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US Air Force celebrates end of the world's largest uncrewed satellite, which studied Earth's radiation belts

An artist's depiction of the Air Force Research Laboratory's Demonstration and Science Experiments (DSX) spacecraft with its antenna booms extended.
An artist's depiction of the Air Force Research Laboratory's Demonstration and Science Experiments (DSX) spacecraft with its antenna booms extended. (Image credit: W. Robert Johnston)

The U.S. Air Force Research Laboratory's mission to study Earth's Van Allen radiation belts and their effect on spacecraft has come to a close after exceeding its original planned lifetime of one year in orbit. 

The Demonstration and Science Experiments (DSX) spacecraft, built and managed by the laboratory that's also known as AFRL, launched on June 25, 2019 aboard a SpaceX Falcon Heavy rocket from NASA's Kennedy Space Center in Florida. Billed as the "largest uncrewed structure in space" by the Air Force, DSX launched as part of the Department of Defense's Space Test Program and was designed to operate in medium Earth orbit for at least one year. However, the mission ran nearly a year longer than expected, until May 31, according to a statement from the AFRL. 

"We conducted over 1,300 experiments with DSX — many more than ever imagined," Michael Starks, who leads AFRL's Radiation Belt Remediation effort, said in the statement. "This is a huge contribution to understanding how the space environment affects our spacecraft and how we can protect against it — it was a mission that only AFRL could do."

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The DSX spacecraft measures nearly the length of a football field, representing the largest, self-supporting uncrewed satellite ever placed in space. The mission, originally conceived by AFRL researchers in 2003, aimed to explore Earth's radiation belt dynamics, which could, in turn, aid in the development of more resilient spacecraft. 

DSX was equipped with a variety of scientific instruments used to conduct space weather experiments and measure the relationship between very low frequency radio waves and energetic radiation belt particles in the medium Earth orbit environment. The satellite sported two massive, deployable antenna booms: One measuring 262 feet (80 meters) and another measuring 52 feet (16 m), making it one of the largest deployable structures in orbit, according to the statement.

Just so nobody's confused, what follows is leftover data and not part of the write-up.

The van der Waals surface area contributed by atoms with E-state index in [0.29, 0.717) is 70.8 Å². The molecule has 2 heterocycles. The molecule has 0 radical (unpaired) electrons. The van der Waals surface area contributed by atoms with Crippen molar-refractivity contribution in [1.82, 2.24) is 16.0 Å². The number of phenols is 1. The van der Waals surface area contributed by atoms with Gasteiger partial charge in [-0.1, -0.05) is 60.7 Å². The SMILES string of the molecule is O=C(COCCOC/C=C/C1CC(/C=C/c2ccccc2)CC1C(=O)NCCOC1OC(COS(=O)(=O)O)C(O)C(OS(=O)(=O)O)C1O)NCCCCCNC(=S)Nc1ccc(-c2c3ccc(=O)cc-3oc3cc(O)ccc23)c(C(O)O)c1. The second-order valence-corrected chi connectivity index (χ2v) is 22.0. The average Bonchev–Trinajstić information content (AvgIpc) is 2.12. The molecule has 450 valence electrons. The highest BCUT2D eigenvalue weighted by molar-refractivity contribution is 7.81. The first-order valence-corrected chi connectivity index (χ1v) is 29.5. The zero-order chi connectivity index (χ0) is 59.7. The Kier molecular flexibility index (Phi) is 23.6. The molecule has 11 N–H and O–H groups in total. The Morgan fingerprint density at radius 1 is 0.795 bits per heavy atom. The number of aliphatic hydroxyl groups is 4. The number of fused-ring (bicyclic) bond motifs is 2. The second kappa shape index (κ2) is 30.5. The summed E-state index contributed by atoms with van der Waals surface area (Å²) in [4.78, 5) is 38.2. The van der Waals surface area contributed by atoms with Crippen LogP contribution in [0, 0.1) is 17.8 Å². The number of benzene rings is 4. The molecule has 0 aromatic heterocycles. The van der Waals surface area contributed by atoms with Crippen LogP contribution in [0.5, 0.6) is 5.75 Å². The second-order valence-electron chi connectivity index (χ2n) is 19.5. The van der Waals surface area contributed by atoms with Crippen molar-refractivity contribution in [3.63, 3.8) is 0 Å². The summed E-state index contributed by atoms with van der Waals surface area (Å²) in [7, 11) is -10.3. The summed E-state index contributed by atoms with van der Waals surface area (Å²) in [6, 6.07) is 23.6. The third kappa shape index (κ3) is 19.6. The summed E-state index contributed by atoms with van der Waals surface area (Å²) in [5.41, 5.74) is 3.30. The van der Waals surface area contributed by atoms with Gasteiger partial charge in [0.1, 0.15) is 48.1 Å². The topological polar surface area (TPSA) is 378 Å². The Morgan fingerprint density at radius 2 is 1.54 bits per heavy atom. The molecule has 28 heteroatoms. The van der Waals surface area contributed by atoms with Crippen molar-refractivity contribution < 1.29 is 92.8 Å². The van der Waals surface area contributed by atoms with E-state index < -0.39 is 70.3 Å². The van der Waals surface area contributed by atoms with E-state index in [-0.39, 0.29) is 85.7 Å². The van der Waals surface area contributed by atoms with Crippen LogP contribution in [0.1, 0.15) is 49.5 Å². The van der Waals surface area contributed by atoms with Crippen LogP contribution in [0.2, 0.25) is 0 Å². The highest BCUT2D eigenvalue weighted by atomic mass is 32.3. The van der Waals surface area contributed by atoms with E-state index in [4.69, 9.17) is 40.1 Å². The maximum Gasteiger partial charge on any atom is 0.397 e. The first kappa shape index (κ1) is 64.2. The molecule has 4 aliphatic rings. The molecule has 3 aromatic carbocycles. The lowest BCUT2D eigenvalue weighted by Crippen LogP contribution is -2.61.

DSX team members, including scientists, engineers, operations and support staff who worked on the project, gathered on June 7 at Kirtland Air Force Base to celebrate the science mission and the satellite's extended success. 

"When I think about DSX there are several things that come to mind. First, there is the abundance of science data collected that our nation and allies will be evaluating for years to come — DSX has been the epitome of a science mission," Eric Felt, the director of AFRL's Space Vehicles Directorate, said in the statement. "Second, the perseverance of this team has been amazing — the lab persevered for 18 years, seeing the spacecraft from birth to death with many difficulties along the way — commitment to the long-haul has paid off."

During the celebration, team members shared memories of working on the mission and reflected on their experiences, including some of the trials the program faced. 

"We experienced many challenges — both funding and technical. One of our challenges is that we were launching into medium Earth orbit, an orbit not often used, but critical to this mission," Mark Scherbarth, chief engineer for AFRL's Integrated Experiments and Evaluation Division, said in the statement. "We saw DSX from cradle to grave, and we persevered throughout many difficulties and changes in directorate and division leadership — each leader stood behind it."

The DSX mission returned 706 days worth of data for scientists to evaluate. Surpassing its expected time in orbit, the mission collected crucial data to better understand the space environments in which satellites operate. In turn, this information can be used to build even better spacecraft in the future. 

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Samantha Mathewson joined Space.com as an intern in the summer of 2016. She received a B.A. in Journalism and Environmental Science at the University of New Haven, in Connecticut. Previously, her work has been published in Nature World News. When not writing or reading about science, Samantha enjoys traveling to new places and taking photos! You can follow her on Twitter @Sam_Ashley13.